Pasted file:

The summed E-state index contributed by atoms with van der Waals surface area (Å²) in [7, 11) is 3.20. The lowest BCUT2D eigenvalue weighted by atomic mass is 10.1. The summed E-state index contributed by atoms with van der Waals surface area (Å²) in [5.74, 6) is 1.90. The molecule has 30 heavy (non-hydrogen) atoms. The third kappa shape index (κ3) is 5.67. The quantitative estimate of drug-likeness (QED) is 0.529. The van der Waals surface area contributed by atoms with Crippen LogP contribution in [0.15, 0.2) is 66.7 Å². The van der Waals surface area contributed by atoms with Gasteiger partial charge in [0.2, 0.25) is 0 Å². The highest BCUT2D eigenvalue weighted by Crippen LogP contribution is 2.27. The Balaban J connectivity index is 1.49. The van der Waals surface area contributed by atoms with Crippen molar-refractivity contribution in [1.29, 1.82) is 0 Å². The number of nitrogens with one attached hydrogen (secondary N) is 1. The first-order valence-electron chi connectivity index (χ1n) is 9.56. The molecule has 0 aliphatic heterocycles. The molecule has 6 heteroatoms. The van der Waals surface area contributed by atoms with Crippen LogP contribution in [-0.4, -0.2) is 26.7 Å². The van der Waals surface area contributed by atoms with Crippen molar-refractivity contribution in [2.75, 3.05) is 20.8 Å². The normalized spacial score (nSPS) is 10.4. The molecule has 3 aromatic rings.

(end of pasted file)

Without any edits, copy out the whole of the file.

The summed E-state index contributed by atoms with van der Waals surface area (Å²) in [7, 11) is 3.20. The lowest BCUT2D eigenvalue weighted by atomic mass is 10.1. The summed E-state index contributed by atoms with van der Waals surface area (Å²) in [5.74, 6) is 1.90. The molecule has 30 heavy (non-hydrogen) atoms. The third kappa shape index (κ3) is 5.67. The quantitative estimate of drug-likeness (QED) is 0.529. The van der Waals surface area contributed by atoms with Crippen LogP contribution in [0.15, 0.2) is 66.7 Å². The van der Waals surface area contributed by atoms with Gasteiger partial charge in [0.2, 0.25) is 0 Å². The highest BCUT2D eigenvalue weighted by Crippen LogP contribution is 2.27. The Balaban J connectivity index is 1.49. The van der Waals surface area contributed by atoms with Crippen molar-refractivity contribution in [1.29, 1.82) is 0 Å². The number of nitrogens with one attached hydrogen (secondary N) is 1. The first-order valence-electron chi connectivity index (χ1n) is 9.56. The molecule has 0 aliphatic heterocycles. The molecule has 6 heteroatoms. The van der Waals surface area contributed by atoms with Crippen LogP contribution in [-0.4, -0.2) is 26.7 Å². The van der Waals surface area contributed by atoms with Crippen molar-refractivity contribution in [2.75, 3.05) is 20.8 Å². The normalized spacial score (nSPS) is 10.4. The molecule has 3 aromatic rings.